Unfortunately, I think that many schools know extremely little about TBI. I have worked in a school for 8 years (I'm a neuropsychologist) and though we have a large variety of behavioral/emotional/learning/developmental/attentional disabilities represented at varying degrees of severity in the school, we've had EXACTLY ONE TBI student, and his TBI was a birth injury, so it was a VERY different story.
it is not crazy to wait until the school year actually starts to do the eval (we do this at school regularly- all the districts and charters where I live are no longer required to do summer evals- the "clock stops" the day after school ends and restarts the day before it begins again). Also, a GOOD evaluation will involved much more than testing- especially with a student who has suffered a TBI (and the issues are- IME, far more individual than most ADHD students I"ve tested, who usually have at least SOME issues in common). ONce your DD has "settled" a bit into the routines of school, observing her (in class, in social situations, etc) will be extremely helpful. Also, in many cases, supplemental service providers (i.e. speech, OT/PT) may not be available to test/observe until the year is officialy under way.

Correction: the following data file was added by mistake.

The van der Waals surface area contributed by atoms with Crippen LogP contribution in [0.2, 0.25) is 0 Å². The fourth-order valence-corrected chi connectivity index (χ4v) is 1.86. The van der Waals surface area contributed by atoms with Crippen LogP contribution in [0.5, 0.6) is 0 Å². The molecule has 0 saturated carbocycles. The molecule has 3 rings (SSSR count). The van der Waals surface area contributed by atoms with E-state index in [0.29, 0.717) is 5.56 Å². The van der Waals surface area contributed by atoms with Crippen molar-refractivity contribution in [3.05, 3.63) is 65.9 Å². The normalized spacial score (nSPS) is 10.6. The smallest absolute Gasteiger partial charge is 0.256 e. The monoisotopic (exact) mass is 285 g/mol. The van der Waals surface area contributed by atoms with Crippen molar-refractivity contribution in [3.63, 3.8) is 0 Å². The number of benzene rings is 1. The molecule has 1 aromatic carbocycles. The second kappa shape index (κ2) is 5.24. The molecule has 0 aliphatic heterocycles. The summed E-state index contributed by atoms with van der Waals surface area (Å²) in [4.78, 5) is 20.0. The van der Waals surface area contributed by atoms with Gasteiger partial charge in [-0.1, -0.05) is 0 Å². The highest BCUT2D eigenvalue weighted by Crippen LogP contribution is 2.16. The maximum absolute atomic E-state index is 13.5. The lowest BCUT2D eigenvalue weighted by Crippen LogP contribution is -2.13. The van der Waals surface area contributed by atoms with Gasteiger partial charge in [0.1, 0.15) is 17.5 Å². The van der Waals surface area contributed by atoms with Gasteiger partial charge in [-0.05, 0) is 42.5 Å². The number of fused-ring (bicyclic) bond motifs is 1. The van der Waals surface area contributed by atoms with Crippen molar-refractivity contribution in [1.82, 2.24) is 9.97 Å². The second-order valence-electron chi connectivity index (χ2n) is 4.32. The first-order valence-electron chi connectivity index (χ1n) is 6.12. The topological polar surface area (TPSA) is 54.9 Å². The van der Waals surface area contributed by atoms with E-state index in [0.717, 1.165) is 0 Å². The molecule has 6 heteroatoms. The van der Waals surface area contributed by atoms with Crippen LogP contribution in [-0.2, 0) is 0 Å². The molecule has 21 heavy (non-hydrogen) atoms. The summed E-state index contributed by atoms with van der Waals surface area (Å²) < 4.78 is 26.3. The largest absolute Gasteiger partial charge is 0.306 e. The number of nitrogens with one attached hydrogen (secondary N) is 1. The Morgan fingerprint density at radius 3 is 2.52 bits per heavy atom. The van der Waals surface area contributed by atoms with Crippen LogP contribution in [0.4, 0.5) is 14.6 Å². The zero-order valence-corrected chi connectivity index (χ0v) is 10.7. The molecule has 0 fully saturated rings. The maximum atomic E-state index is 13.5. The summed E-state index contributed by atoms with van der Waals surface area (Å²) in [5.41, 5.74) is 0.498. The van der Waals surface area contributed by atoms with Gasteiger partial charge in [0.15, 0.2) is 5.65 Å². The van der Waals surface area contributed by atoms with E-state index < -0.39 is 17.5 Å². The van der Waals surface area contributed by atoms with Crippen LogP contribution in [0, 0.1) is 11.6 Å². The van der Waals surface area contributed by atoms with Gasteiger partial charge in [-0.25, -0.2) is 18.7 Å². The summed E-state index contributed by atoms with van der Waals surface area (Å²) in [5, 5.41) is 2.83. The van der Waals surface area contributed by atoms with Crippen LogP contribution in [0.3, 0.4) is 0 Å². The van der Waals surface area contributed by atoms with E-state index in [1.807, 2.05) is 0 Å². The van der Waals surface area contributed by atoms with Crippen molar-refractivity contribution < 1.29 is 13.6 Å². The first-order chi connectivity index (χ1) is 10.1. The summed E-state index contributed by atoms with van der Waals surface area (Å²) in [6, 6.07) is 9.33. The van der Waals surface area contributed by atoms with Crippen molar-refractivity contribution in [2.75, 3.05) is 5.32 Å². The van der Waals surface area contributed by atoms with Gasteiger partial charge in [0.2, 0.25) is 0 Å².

HOWEVER, I'd definately request a 504 now. while the school likely has NOT done much before with TBI students, they have probably done one for other medical issues (diabetes, etc.) and with your consultant's help, this can be a good starting place as the full evaluation is started (plus, even if they "started" today, in most places they have 60 calendar days to finish). A 504 for your daughter may start off by focusing on the more "physical" manifestations of TBI. Will she need the option to go to the nurse to nap/rest at certain times of day, or as needed? is she sensitive to light and need sun glasses in doors? Do her attention issues benefit from preferential seating, etc.? Does she have balance or other issues that would indicate the need for an adult to walk near her on steps or on the way out of the building in an emergency (i.e. fire drill?) Does she have difficulty with directions/getting lost (i.e. would she need an escort to the bathroom or other places in the school where the teachers might expect she'd be fine going alone?
Also, you can talk to the principal about other options, such as starting with a shortened day (i.e building up her stamina) if needed-- some times this can mean coming in for a half day, or coming later in the day if the morning is hard for her. Sometimes this means they give some amount of home bound instruction as well.
hope that helps!